Old Mole Variety Hour
The Old Mole burrows down to the roots of the great issues of our time – the struggles of ordinary people for democratic and sustainable ways of life. The Mole goes where corporate media fear to tread, supporting grassroots challenges to top-down authority and giving voice to movements that shake the foundations of an unjust society. The Moles' perspective is democratic, broadly socialist, and feminist. (We count Karl Marx as a friend).
You can leave comments for the Moles at email@example.com or by clicking on the comment section for any of our audio pieces.
Well-known author and scholar Michael Klare talks with Bill Resnick about Oil: scarcity, increasing demand, and the arms race developing around competition for it. Michael T. Klare is a Five Colleges professor of Peace and World Security Studies, whose department is located at Hampshire College, defense correspondent of The Nation magazine, and author of Resource Wars and Blood and Oil: The Dangers and Consequences of America's Growing Petroleum Dependency (Metropolitan). Klare also teaches at Amherst College, Smith College, Mount Holyoke College, and the University of Massachusetts, Amherst.
Denise Morris interviews Tamara Wallace of Teatro Cambio (Theater for Change) and Emilia Katz of Portland Central America Solidarity Committee (PCASC). They discuss how theater can be used in political action, especially in opposition to anti-immigration legislation.
This program, hosted by Denise Morris, has musical breaks from Pink Martini and features a discussion with Thomas Lauderdale, the band's co-founder. We also hear from widely-published writer Michael T. Klare about oil and its potential to provoke wars in the future; a review of an Alice Munro story collection; and a discussion of theater and politics. You can hear the whole show by clicking on the arrow above, or listen to individual segments by clicking on the links below.
Movie Mole Brooke Jacobson uncovers what's missing in the new Erol Morris documentary about the Abu Ghraib photos, "Standard Operating Procedure."
Thabiti Lewis shines a light on several varieties of implicit racism in the Presidential campaign, coming from some of the candidates and all of the mass media.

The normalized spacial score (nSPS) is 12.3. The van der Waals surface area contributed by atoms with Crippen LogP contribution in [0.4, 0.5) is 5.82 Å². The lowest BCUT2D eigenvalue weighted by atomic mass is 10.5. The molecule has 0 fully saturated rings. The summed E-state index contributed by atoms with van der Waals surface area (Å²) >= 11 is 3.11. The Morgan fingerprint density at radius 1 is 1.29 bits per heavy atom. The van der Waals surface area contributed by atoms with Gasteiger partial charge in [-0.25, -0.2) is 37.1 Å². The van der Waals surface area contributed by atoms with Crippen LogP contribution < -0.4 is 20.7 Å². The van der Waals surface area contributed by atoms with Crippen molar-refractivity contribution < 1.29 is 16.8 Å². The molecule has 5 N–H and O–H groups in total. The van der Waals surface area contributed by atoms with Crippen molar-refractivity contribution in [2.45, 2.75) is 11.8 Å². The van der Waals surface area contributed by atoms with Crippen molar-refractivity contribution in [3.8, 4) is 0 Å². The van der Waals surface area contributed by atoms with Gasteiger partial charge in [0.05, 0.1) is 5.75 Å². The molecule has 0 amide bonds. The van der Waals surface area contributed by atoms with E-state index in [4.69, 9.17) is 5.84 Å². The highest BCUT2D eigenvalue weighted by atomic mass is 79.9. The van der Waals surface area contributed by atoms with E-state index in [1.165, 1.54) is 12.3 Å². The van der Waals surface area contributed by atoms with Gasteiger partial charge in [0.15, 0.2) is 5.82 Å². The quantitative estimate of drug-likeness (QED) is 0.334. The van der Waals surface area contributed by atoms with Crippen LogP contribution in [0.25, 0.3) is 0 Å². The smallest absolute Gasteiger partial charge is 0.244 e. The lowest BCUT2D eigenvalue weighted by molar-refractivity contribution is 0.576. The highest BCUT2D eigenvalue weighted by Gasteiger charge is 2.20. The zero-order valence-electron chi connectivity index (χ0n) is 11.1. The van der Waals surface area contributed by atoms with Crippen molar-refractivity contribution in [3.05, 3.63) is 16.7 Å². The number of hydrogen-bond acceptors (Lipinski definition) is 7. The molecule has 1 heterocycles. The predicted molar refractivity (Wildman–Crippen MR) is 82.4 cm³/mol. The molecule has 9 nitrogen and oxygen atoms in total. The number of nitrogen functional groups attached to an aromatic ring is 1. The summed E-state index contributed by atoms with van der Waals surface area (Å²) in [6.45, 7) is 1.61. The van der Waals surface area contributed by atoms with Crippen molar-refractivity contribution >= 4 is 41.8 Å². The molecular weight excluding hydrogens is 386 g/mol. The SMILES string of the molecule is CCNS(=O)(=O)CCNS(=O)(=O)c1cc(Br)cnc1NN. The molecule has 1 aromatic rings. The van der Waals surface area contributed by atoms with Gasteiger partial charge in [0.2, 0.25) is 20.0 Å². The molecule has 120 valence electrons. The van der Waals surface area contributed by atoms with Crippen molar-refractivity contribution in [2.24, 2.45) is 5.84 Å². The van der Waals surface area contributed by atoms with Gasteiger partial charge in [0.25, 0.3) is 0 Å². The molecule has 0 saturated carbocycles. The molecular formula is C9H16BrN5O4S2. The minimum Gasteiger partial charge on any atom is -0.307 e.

Laurie Mercier talks with Olga Bonfiglio, from Kalamazoo, MI, about how ordinary citizens in Kalamazoo have persisted in their resistance to war. Bonfiglio is the author of Heroes of a Different Stripe: How One Town Responded to the War in Iraq.
Throughout this show there are selections from songs by the late great Phil Ochs, born in 1940, and who died in 1976 still youthful but leaving an incredible legacy of music protesting war and promoting social justice. Bill Resnick talks about his life and music. Phil Och was witty, poetic, and a humanist and activist, with deep thoughtful lyrics and a haunting voice.
The Village Building Convergence is a project for creating new public spaces in our cities through neighbors working together to create urban villages, some of which can be found in many Portland neighborhoods. Bill Resnick talks with two members of this movement, Kat Steele and Matt Philllips, who will be speaking at the VBC conference coming up in Portland May 23 - June 1. Read all about it here.
Hosted by Laurie Mercier, this show features the music of Phil Ochs. We hear a conversation about Village Building Convergence, the movement to create community spaces in cities; a review of the Erol Morris documentary about the Abu Ghraib photos "Standard Operating Procedure;" a commentary about racism in the primaries; an interview about peace activists in Kalamazoo, Michigan; and a discussion of the life and music of Phil Ochs.
You can hear the whole show by clicking on the arrow on this page. Or hear individual pieces by clicking on their links below: